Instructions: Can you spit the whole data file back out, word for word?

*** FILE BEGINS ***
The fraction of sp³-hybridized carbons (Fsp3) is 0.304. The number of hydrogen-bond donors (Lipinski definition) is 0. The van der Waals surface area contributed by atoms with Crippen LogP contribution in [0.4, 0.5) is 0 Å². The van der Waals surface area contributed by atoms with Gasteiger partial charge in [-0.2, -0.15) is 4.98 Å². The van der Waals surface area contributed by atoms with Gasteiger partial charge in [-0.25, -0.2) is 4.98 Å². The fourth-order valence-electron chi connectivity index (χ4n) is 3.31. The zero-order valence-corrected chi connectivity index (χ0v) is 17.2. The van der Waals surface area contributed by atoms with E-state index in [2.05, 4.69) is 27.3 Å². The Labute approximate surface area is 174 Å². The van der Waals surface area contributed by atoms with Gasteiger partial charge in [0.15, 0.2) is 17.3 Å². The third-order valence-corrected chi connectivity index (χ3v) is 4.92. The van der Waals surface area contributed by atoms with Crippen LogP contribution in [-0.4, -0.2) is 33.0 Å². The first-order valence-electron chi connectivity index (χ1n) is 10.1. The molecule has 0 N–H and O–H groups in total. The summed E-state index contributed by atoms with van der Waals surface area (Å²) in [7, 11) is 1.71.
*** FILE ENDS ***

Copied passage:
The fraction of sp³-hybridized carbons (Fsp3) is 0.304. The number of hydrogen-bond donors (Lipinski definition) is 0. The van der Waals surface area contributed by atoms with Crippen LogP contribution in [0.4, 0.5) is 0 Å². The van der Waals surface area contributed by atoms with Gasteiger partial charge in [-0.2, -0.15) is 4.98 Å². The van der Waals surface area contributed by atoms with Gasteiger partial charge in [-0.25, -0.2) is 4.98 Å². The fourth-order valence-electron chi connectivity index (χ4n) is 3.31. The zero-order valence-corrected chi connectivity index (χ0v) is 17.2. The van der Waals surface area contributed by atoms with E-state index in [2.05, 4.69) is 27.3 Å². The Labute approximate surface area is 174 Å². The van der Waals surface area contributed by atoms with Gasteiger partial charge in [0.15, 0.2) is 17.3 Å². The third-order valence-corrected chi connectivity index (χ3v) is 4.92. The van der Waals surface area contributed by atoms with Crippen LogP contribution in [-0.4, -0.2) is 33.0 Å². The first-order valence-electron chi connectivity index (χ1n) is 10.1. The molecule has 0 N–H and O–H groups in total. The summed E-state index contributed by atoms with van der Waals surface area (Å²) in [7, 11) is 1.71.